Wood Bioenergy Update: How Many Gallons of Ethanol per Ton of Wood?

26 05 2010

In the May issue of Wood Bioenergy South, we updated our conversion of gallons of cellulosic ethanol to 40 gallons per green ton of wood.  This change was made based on research from the Department of Energy, which published an ethanol “yield calculator” for multiple feedstock types.  Our thanks to Mike Cooley of Catchlight Energy for pointing us to this reference.

Nationwide, the Forisk Wood Bioenergy database includes over 300 wood-using projects.  Specific to the US South, as of May 25, 2010, our analysis of bioenergy markets indicates:

  • 135 wood-using bioenergy projects have been announced in the US South.
  • In total, these projects represent potential, incremental wood use of 55.9 million tons/year by 2020.
  • Based on Forisk analysis, projects representing 20.3 million tons/year pass basic viability screening.

Click on the figure for the detailed downloadable summary.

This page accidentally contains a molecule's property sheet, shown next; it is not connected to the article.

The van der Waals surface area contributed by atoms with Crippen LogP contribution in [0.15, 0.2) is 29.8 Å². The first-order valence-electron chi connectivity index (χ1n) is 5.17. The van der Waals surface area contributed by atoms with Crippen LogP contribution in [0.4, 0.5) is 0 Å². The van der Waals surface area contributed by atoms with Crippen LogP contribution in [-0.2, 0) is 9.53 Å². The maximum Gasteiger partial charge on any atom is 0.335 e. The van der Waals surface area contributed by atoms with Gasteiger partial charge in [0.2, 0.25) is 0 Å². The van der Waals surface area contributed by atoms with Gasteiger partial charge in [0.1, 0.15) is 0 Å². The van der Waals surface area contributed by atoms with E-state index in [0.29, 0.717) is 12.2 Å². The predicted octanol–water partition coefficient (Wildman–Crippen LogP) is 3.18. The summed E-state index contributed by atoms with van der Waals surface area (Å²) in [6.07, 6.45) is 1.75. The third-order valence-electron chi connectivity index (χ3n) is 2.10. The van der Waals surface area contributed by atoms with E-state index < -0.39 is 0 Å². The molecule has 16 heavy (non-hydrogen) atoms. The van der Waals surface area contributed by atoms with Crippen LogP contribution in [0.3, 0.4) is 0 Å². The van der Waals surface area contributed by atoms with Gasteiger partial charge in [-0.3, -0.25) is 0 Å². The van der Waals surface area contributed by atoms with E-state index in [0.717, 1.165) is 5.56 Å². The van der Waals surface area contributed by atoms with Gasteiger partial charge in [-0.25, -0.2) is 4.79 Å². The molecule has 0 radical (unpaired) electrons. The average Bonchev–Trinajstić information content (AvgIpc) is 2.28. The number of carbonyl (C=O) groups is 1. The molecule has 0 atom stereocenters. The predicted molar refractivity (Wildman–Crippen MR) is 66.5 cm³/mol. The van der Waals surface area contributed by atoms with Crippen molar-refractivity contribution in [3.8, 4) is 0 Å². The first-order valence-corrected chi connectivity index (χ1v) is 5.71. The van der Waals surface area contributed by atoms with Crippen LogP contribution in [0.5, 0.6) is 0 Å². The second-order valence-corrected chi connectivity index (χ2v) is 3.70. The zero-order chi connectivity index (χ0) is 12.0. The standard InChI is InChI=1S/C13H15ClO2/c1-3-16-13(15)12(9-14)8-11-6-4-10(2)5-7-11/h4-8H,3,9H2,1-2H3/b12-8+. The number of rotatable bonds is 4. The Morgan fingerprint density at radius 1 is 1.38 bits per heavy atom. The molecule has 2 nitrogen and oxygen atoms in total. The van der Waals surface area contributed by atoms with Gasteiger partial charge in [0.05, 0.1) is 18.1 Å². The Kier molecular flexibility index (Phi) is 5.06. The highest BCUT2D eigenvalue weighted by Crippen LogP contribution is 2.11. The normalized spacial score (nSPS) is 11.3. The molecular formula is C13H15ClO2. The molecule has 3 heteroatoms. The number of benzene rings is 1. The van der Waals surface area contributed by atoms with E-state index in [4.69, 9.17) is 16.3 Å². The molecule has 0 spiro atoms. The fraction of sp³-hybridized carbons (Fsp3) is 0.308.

Do Timberlands Hedge Inflation? When You Least Expect It*

20 05 2010

“Inflation at 44-Year Low” trumpeted today’s headline from the Wall Street Journal.  The news was pause-worthy at our shop because one of the most common arguments for investing in timberland is its purported potential to hedge inflation.  Well, does it?  And if inflation is so low, does that reduce the potential attractiveness of timberland investments?

Previous research indicates that timberland investments may hedge against unexpected inflation.  The seminal academic paper in this area, “Do Forest Assets Hedge Inflation?” by Court Washburn and Clark Binkley (Forest Science, August 1993), asserted that timberland assets, especially those in the Pacific Northwest and South, hedge “higher-than-anticipated inflation.”  In 2007, forest economist Jack Lutz affirmed a positive correlation between timberland returns and inflation, concluding that timberlands will “preserve capital in the face of rising consumer prices” (Forest Research Notes, 3rd Quarter 2007). Forisk revisited this issue last year with similar results for direct timberlands (first figure “NCREIF Timberlands and Inflation”), but different results for an alternative timberland investment vehicle: publicly-traded timberland-owning REITs (second figure “FTR Index and Inflation”).